Syria army 'retakes' key Homs district of Khalidiya

Amateur videos, which the BBC has not been able to fully authenticate, appear to show clashes in Homs

Syrian government forces have fully captured a district that was a key rebel stronghold in the central city of Homs, state media report.

The Sana news agency said the military had "restored security and stability to the neighbourhood of Khalidiya".

Activists reported clashes in Khalidiya on Monday morning, but said that most of the area was under army control.

The announcement comes a month after troops launched an offensive to oust rebels from Syria's third largest city.

Homs has been one of the focuses of a two-year nationwide uprising against President Bashar al-Assad, in which the UN says more than 100,000 people have died.

Correspondents say the capture of Khalidiya would add further impetus to the counter-offensive by government troops and their allies, which saw the nearby town of Qusair fall in June.

'Almost over'

Analysis

The fall of Khalidiya had been expected. One Western diplomat said he had been told recently by a Free Syrian Army commander that it was not possible to get any ammunition or other supplies in. Cut off from help, it was only a matter of time, perhaps, for the rebels.

There are other parts of Homs still, just, in rebel hands. But if they, along with Khalidiya, do fall, Homs will become just the latest in a line of regime victories on the battlefield.

The regime's forces have been steadily picking off some of the villages around Homs. Two months ago, with the help of Hezbollah, they recaptured the town of Qusair. The government has halted - if not quite turned around - a rebel advance on Damascus. Sources close to the regime say an offensive is also planned for the northern city of Aleppo.

On Monday, an unnamed army officer told Syrian state television: "Today, we can report having complete control of the area of Khalidiya."

"That was a victory of all our fighters and the whole Syrian Army and especially our dear leader, Bashar al-Assad. And God willing, we will get rid of the terrorists in the entire country and the future will be free of killings and under the control of the army."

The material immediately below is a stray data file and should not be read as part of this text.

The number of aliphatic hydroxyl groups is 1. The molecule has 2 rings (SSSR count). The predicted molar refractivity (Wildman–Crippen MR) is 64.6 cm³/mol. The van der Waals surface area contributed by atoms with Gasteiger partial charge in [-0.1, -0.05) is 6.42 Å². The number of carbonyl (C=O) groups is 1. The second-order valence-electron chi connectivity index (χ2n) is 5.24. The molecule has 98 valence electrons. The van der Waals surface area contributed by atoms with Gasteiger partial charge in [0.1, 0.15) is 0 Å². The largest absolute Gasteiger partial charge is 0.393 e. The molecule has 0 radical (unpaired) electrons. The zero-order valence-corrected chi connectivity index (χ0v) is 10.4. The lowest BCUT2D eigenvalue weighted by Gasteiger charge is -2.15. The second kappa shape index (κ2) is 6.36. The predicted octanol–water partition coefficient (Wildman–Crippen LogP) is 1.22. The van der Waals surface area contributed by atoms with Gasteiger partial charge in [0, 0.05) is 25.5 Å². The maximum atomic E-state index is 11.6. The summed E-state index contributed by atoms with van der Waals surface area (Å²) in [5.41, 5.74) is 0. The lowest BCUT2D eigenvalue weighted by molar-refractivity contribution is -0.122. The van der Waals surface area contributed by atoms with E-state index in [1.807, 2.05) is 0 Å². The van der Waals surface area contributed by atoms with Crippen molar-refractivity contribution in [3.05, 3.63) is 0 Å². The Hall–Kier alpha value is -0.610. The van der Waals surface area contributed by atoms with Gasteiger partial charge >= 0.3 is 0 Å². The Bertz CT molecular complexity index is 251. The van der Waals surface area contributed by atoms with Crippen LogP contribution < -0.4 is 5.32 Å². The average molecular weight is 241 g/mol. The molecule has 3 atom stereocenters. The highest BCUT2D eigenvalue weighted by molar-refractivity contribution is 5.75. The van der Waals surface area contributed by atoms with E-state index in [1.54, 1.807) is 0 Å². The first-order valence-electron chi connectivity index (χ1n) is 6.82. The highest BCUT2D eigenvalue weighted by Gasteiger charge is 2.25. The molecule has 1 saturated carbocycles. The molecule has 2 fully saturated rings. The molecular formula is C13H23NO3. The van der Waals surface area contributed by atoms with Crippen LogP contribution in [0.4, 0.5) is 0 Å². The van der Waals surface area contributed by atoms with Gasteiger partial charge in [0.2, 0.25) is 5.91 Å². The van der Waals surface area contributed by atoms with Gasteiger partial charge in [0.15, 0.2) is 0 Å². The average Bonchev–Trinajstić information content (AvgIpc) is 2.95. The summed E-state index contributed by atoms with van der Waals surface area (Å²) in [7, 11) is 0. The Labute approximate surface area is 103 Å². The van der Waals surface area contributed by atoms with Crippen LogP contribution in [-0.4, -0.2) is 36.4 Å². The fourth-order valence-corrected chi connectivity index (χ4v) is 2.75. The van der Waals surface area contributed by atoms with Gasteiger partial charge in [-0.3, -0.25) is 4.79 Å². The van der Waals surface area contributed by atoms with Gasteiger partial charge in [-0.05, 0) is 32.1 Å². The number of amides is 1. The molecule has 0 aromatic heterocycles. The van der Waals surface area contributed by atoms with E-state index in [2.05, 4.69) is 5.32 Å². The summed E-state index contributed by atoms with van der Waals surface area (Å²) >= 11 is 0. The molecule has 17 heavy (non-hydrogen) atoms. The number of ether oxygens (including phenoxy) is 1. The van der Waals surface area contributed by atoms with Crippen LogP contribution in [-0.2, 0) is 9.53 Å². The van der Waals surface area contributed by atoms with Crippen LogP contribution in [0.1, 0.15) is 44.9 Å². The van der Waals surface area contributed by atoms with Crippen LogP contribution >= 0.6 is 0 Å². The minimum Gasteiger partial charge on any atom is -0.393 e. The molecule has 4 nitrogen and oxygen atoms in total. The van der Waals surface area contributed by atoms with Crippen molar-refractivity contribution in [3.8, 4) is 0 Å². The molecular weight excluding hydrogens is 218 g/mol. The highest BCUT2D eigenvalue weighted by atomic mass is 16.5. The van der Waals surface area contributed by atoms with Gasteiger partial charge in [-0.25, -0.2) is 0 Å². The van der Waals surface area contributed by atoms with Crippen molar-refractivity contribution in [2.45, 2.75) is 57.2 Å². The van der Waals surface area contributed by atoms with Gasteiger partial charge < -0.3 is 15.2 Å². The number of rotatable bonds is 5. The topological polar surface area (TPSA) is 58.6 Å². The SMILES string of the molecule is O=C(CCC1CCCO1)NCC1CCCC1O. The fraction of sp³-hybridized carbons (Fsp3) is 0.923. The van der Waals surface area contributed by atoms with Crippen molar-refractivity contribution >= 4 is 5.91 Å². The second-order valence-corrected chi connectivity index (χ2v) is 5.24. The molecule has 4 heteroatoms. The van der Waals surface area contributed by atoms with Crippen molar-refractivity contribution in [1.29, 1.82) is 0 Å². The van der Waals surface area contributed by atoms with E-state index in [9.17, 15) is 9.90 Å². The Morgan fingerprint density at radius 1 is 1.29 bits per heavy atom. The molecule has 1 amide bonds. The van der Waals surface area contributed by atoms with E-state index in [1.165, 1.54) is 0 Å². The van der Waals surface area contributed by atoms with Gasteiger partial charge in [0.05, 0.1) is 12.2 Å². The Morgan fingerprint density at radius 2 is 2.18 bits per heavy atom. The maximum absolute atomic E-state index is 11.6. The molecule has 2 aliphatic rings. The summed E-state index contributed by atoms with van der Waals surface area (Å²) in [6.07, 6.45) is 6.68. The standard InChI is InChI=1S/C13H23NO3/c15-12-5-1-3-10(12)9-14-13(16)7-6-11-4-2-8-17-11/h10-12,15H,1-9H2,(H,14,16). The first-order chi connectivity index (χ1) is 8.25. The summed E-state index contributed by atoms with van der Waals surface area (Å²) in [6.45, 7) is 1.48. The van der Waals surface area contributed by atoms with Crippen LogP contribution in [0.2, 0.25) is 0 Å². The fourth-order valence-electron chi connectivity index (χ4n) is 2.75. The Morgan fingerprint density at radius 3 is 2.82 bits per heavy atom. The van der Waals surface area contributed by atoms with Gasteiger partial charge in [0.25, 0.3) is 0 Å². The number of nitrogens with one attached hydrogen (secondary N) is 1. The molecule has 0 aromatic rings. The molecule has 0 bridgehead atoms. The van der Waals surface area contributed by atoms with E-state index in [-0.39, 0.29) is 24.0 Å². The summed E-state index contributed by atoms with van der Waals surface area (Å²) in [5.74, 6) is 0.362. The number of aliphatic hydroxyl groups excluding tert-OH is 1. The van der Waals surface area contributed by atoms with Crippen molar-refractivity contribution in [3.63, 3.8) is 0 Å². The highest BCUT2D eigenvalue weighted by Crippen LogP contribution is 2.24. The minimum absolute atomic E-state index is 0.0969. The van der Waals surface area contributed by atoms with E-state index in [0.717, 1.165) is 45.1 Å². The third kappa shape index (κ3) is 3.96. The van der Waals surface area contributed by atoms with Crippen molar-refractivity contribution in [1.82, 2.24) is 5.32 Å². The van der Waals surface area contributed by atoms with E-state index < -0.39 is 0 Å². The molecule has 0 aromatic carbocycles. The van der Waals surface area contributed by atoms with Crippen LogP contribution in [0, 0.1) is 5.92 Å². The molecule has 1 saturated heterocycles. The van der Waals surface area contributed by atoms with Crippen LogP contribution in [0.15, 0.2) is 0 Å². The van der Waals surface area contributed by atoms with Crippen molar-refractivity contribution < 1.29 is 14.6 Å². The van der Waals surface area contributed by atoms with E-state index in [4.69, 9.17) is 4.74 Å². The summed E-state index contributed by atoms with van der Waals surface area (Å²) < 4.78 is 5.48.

However, UK-based activist group the Syrian Observatory for Human Rights cast doubt on the claim.

While the group acknowledged that government forces were in control of most of Khalidiya, it said fighting was continuing on Monday.

"Clashes took place between rebels and regime forces, supported by Hezbollah and National Defence Forces, in the southern parts of the Khalidiya neighbourhood," it said.

"Regime forces are bombarding parts, and military reinforcements are arriving as advancing regime forces try to establish full control."

Opposition activists told the AFP news agency that about 90% of Khalidiya was now controlled by the army. One told the Associated Press that the battle for the district was "almost over".

On Sunday, the Arabic TV station al-Mayadeen, which is seen as close to the Syrian government, broadcast what it said was footage of Khalidiya, showing heavily damaged buildings and piles of rubble.

It also showed pictures of the interior of the historic Khaled bin Walid mosque, a focal point for anti-government protesters. Troops reportedly seized it on Saturday, days after activists accused them of firing shells at the tomb of Khaled bin Walid, a revered figure in Islam.

Only the Old City of Homs and a few other districts are still held by the opposition. On Monday, government jets bombed the Bab Hud district of the Old City, just south of Khalidiya, according to the Syrian Observatory.

Map of Homs

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